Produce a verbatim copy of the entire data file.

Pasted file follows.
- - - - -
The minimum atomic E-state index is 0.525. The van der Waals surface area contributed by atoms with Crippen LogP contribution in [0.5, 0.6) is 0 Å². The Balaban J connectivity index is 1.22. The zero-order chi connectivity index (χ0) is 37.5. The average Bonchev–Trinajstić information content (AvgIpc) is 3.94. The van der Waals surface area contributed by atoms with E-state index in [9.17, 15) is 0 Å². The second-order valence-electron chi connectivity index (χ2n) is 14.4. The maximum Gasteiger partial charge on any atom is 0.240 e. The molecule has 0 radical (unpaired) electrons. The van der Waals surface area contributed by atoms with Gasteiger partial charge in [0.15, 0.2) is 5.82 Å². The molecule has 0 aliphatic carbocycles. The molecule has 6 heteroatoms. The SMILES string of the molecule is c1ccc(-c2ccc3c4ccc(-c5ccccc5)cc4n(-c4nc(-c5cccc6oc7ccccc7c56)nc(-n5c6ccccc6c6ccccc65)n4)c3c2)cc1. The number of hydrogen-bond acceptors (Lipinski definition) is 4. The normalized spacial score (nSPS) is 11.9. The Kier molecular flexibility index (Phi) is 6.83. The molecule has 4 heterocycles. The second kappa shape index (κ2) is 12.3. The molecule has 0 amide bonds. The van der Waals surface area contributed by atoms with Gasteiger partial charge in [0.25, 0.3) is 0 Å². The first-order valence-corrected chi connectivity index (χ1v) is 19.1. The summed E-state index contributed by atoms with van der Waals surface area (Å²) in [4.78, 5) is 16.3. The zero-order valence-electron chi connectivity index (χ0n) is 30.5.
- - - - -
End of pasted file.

The minimum atomic E-state index is 0.525. The van der Waals surface area contributed by atoms with Crippen LogP contribution in [0.5, 0.6) is 0 Å². The Balaban J connectivity index is 1.22. The zero-order chi connectivity index (χ0) is 37.5. The average Bonchev–Trinajstić information content (AvgIpc) is 3.94. The van der Waals surface area contributed by atoms with E-state index in [9.17, 15) is 0 Å². The second-order valence-electron chi connectivity index (χ2n) is 14.4. The maximum Gasteiger partial charge on any atom is 0.240 e. The molecule has 0 radical (unpaired) electrons. The van der Waals surface area contributed by atoms with Gasteiger partial charge in [0.15, 0.2) is 5.82 Å². The molecule has 0 aliphatic carbocycles. The molecule has 6 heteroatoms. The SMILES string of the molecule is c1ccc(-c2ccc3c4ccc(-c5ccccc5)cc4n(-c4nc(-c5cccc6oc7ccccc7c56)nc(-n5c6ccccc6c6ccccc65)n4)c3c2)cc1. The number of hydrogen-bond acceptors (Lipinski definition) is 4. The normalized spacial score (nSPS) is 11.9. The Kier molecular flexibility index (Phi) is 6.83. The molecule has 4 heterocycles. The second kappa shape index (κ2) is 12.3. The molecule has 0 amide bonds. The van der Waals surface area contributed by atoms with Gasteiger partial charge in [0.25, 0.3) is 0 Å². The first-order valence-corrected chi connectivity index (χ1v) is 19.1. The summed E-state index contributed by atoms with van der Waals surface area (Å²) in [4.78, 5) is 16.3. The zero-order valence-electron chi connectivity index (χ0n) is 30.5.